author = "Vanessa Trijoulet and Holmes, {Steven J.} and Cook, {Robin M.}",
note = "(c) NRC Research Press.",
year = "2017",
month = "7",
day = "21",
doi = "10.1139/cjfas-2016-0521",
language = "English",
journal = "Canadian Journal of Fisheries and Aquatic Sciences",
issn = "1205-7533",

}

TY - JOUR

T1 - Grey seal predation mortality on three depleted stocks in the West of Scotland

T2 - Canadian Journal of Fisheries and Aquatic Sciences

AU - Trijoulet, Vanessa

AU - Holmes, Steven J.

AU - Cook, Robin M.

N1 - (c) NRC Research Press.

PY - 2017/7/21

Y1 - 2017/7/21

N2 - The decrease in groundfish stocks in the North Atlantic since the mid-1900s coupled with increases in grey seal populations is responsible for an enduring controversy between fishers and conservationists regarding the role seals have played in stock declines. We used a Bayesian state-space model to investigate stock trends in the presence of grey seals and associated MSY reference points in the West of Scotland. This study provides new estimates of seal predation mortality on haddock and whiting and updates the estimates for cod, which together form the traditional main components of the mixed demersal fishery in this area. Grey seal predation mortality is greatest on cod resulting in estimates of total natural mortality higher than those used in the current ICES assessments. Seal predation mortality is low for haddock and whiting. Considering seal predation in stock assessments changes the scale of biomass and fishing mortality estimates for the three stocks. The estimates of F0.1 and FMSY are sensitive to seal predation for cod and whiting but not for haddock. In all cases MSY decreases with increased seal predation.

AB - The decrease in groundfish stocks in the North Atlantic since the mid-1900s coupled with increases in grey seal populations is responsible for an enduring controversy between fishers and conservationists regarding the role seals have played in stock declines. We used a Bayesian state-space model to investigate stock trends in the presence of grey seals and associated MSY reference points in the West of Scotland. This study provides new estimates of seal predation mortality on haddock and whiting and updates the estimates for cod, which together form the traditional main components of the mixed demersal fishery in this area. Grey seal predation mortality is greatest on cod resulting in estimates of total natural mortality higher than those used in the current ICES assessments. Seal predation mortality is low for haddock and whiting. Considering seal predation in stock assessments changes the scale of biomass and fishing mortality estimates for the three stocks. The estimates of F0.1 and FMSY are sensitive to seal predation for cod and whiting but not for haddock. In all cases MSY decreases with increased seal predation.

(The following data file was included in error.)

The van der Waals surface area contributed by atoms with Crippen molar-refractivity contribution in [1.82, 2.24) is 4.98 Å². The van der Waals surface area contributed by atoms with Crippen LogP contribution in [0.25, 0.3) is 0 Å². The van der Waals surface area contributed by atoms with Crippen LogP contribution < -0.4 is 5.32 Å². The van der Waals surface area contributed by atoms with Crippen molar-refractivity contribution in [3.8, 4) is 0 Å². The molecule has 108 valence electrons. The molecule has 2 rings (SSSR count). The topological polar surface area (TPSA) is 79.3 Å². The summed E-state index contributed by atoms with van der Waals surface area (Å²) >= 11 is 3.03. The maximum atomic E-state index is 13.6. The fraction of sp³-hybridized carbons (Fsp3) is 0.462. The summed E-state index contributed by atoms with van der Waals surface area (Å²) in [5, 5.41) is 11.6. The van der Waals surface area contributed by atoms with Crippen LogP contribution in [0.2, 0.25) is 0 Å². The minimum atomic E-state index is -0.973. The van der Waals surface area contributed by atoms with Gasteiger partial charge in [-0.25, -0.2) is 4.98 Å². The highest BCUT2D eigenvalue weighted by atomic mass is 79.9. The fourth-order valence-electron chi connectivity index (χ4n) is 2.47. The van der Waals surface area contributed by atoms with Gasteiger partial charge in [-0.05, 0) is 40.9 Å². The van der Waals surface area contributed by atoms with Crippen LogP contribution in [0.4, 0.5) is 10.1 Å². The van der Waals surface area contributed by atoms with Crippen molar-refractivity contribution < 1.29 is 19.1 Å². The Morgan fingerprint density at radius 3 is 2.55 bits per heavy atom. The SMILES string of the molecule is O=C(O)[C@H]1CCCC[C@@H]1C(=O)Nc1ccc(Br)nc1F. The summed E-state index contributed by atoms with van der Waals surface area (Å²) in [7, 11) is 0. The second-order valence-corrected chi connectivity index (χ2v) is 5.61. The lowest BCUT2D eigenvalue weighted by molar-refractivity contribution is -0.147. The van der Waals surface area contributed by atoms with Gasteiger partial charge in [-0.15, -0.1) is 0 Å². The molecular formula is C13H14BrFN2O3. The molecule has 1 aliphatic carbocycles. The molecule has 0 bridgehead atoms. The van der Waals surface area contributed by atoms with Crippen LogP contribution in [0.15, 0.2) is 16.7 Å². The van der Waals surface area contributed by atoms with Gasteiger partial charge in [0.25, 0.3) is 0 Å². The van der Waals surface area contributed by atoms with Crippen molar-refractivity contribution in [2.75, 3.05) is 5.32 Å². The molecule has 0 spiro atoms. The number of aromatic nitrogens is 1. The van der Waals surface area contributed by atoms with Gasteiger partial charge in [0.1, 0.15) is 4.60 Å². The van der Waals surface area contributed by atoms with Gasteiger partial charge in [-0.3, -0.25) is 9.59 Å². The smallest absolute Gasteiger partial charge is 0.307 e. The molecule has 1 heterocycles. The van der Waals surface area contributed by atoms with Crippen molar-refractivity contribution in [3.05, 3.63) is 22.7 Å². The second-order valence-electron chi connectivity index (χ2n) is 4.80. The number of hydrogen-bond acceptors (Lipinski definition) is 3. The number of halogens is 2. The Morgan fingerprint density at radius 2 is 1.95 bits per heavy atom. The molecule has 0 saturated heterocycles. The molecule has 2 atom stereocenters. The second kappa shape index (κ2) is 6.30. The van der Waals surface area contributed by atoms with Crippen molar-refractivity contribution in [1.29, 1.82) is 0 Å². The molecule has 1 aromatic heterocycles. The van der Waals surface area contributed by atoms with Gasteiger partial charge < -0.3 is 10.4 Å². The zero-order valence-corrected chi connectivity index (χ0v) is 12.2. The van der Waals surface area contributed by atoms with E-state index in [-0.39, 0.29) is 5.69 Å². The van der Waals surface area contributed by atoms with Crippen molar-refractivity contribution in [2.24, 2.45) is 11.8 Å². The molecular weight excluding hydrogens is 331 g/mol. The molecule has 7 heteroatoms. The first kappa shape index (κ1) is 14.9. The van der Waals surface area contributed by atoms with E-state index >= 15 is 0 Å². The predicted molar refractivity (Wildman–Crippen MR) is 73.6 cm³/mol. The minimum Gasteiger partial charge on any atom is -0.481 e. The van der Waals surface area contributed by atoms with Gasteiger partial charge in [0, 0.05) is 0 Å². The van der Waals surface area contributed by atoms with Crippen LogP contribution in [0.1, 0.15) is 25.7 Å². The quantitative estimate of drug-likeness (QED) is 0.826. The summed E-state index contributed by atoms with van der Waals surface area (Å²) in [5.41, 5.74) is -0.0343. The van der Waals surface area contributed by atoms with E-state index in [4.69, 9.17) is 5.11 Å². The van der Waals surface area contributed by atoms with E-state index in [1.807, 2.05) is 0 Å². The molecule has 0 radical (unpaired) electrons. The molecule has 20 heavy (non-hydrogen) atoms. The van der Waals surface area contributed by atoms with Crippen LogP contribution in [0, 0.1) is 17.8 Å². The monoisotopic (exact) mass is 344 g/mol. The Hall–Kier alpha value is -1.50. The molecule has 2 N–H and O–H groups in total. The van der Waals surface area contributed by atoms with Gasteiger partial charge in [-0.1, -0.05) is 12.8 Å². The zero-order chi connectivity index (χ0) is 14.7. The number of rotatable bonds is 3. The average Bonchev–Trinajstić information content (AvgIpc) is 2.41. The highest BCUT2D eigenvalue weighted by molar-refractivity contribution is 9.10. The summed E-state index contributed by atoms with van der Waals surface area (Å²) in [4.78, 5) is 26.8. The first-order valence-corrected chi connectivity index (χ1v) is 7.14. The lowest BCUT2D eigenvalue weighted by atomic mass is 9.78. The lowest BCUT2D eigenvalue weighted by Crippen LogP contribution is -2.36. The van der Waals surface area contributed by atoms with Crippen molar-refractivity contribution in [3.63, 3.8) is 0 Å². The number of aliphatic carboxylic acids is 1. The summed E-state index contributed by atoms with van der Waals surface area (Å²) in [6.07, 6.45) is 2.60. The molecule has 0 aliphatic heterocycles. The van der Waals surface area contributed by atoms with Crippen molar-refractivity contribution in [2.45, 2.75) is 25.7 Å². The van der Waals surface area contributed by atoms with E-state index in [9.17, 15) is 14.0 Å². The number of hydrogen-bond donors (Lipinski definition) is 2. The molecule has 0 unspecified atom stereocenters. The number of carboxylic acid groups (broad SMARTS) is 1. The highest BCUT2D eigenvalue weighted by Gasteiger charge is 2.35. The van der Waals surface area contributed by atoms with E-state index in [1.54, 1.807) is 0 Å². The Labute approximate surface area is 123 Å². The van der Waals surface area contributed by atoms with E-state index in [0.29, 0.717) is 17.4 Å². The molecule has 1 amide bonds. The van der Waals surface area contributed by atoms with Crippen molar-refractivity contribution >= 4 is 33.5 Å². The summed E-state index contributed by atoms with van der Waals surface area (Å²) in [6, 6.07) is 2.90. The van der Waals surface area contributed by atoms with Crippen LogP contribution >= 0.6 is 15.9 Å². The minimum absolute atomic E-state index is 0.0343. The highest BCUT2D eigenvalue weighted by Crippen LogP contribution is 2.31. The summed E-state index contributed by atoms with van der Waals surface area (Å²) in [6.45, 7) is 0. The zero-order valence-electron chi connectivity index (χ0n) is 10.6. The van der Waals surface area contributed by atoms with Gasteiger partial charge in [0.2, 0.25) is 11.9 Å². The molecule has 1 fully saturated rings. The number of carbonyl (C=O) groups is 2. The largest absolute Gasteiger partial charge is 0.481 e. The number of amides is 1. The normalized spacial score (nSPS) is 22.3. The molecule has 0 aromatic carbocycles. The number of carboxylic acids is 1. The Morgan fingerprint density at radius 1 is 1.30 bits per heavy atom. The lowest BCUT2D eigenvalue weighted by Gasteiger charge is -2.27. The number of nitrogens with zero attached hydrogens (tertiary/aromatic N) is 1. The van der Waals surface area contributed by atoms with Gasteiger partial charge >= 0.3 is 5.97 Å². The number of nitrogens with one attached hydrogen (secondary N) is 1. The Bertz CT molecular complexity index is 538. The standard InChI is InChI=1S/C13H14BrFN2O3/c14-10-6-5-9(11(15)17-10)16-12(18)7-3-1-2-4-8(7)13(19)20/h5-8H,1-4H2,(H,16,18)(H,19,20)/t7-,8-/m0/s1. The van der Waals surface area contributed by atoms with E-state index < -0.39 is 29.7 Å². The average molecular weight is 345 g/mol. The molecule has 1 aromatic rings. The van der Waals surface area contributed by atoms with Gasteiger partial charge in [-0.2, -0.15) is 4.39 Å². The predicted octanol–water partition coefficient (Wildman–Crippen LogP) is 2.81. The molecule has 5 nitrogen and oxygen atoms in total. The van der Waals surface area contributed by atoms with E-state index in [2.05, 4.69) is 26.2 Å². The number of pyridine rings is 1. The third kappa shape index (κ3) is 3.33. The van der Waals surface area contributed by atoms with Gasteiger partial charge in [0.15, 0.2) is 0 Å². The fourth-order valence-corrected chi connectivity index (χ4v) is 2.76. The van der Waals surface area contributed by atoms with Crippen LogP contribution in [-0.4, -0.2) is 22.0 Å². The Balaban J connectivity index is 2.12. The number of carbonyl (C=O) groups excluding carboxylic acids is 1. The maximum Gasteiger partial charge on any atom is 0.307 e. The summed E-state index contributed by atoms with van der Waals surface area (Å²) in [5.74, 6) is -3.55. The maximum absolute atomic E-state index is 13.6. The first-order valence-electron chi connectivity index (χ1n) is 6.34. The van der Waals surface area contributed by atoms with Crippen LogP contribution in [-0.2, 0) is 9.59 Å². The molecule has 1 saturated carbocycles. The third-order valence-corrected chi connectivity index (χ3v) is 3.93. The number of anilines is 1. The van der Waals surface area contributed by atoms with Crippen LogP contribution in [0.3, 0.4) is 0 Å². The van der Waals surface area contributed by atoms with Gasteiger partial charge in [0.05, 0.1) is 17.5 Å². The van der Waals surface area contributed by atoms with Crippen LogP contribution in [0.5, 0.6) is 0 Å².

KW - groundfish stocks

KW - grey seals

KW - West of Scotland

KW - fisheries

U2 - 10.1139/cjfas-2016-0521

DO - 10.1139/cjfas-2016-0521

M3 - Article

JO - Canadian Journal of Fisheries and Aquatic Sciences

JF - Canadian Journal of Fisheries and Aquatic Sciences

SN - 1205-7533

ER -